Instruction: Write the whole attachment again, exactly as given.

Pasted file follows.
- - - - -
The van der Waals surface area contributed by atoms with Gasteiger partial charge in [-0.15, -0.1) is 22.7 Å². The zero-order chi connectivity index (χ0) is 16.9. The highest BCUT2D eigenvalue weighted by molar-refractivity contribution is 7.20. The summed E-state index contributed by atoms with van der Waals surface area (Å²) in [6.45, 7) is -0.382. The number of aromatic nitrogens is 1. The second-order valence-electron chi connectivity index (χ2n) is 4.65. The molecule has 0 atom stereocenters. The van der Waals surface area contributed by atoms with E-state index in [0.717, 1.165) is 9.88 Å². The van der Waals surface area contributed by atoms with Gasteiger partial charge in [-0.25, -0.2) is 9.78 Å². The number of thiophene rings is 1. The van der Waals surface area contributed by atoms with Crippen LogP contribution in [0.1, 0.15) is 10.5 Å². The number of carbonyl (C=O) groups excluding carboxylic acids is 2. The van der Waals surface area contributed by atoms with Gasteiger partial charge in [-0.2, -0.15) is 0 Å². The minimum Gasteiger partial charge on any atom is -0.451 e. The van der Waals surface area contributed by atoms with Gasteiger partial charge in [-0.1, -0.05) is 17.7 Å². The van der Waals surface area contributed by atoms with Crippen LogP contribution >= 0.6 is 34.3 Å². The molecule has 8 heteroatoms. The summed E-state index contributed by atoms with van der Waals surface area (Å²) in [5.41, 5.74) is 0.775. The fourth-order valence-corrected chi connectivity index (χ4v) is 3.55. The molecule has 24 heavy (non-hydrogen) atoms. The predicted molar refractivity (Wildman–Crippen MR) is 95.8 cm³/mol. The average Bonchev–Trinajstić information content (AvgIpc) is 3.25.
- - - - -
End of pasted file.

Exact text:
The van der Waals surface area contributed by atoms with Gasteiger partial charge in [-0.15, -0.1) is 22.7 Å². The zero-order chi connectivity index (χ0) is 16.9. The highest BCUT2D eigenvalue weighted by molar-refractivity contribution is 7.20. The summed E-state index contributed by atoms with van der Waals surface area (Å²) in [6.45, 7) is -0.382. The number of aromatic nitrogens is 1. The second-order valence-electron chi connectivity index (χ2n) is 4.65. The molecule has 0 atom stereocenters. The van der Waals surface area contributed by atoms with E-state index in [0.717, 1.165) is 9.88 Å². The van der Waals surface area contributed by atoms with Gasteiger partial charge in [-0.25, -0.2) is 9.78 Å². The number of thiophene rings is 1. The van der Waals surface area contributed by atoms with Crippen LogP contribution in [0.1, 0.15) is 10.5 Å². The number of carbonyl (C=O) groups excluding carboxylic acids is 2. The van der Waals surface area contributed by atoms with Gasteiger partial charge in [-0.2, -0.15) is 0 Å². The minimum Gasteiger partial charge on any atom is -0.451 e. The van der Waals surface area contributed by atoms with Gasteiger partial charge in [-0.1, -0.05) is 17.7 Å². The van der Waals surface area contributed by atoms with Crippen LogP contribution >= 0.6 is 34.3 Å². The molecule has 8 heteroatoms. The summed E-state index contributed by atoms with van der Waals surface area (Å²) in [5.41, 5.74) is 0.775. The fourth-order valence-corrected chi connectivity index (χ4v) is 3.55. The molecule has 24 heavy (non-hydrogen) atoms. The predicted molar refractivity (Wildman–Crippen MR) is 95.8 cm³/mol. The average Bonchev–Trinajstić information content (AvgIpc) is 3.25.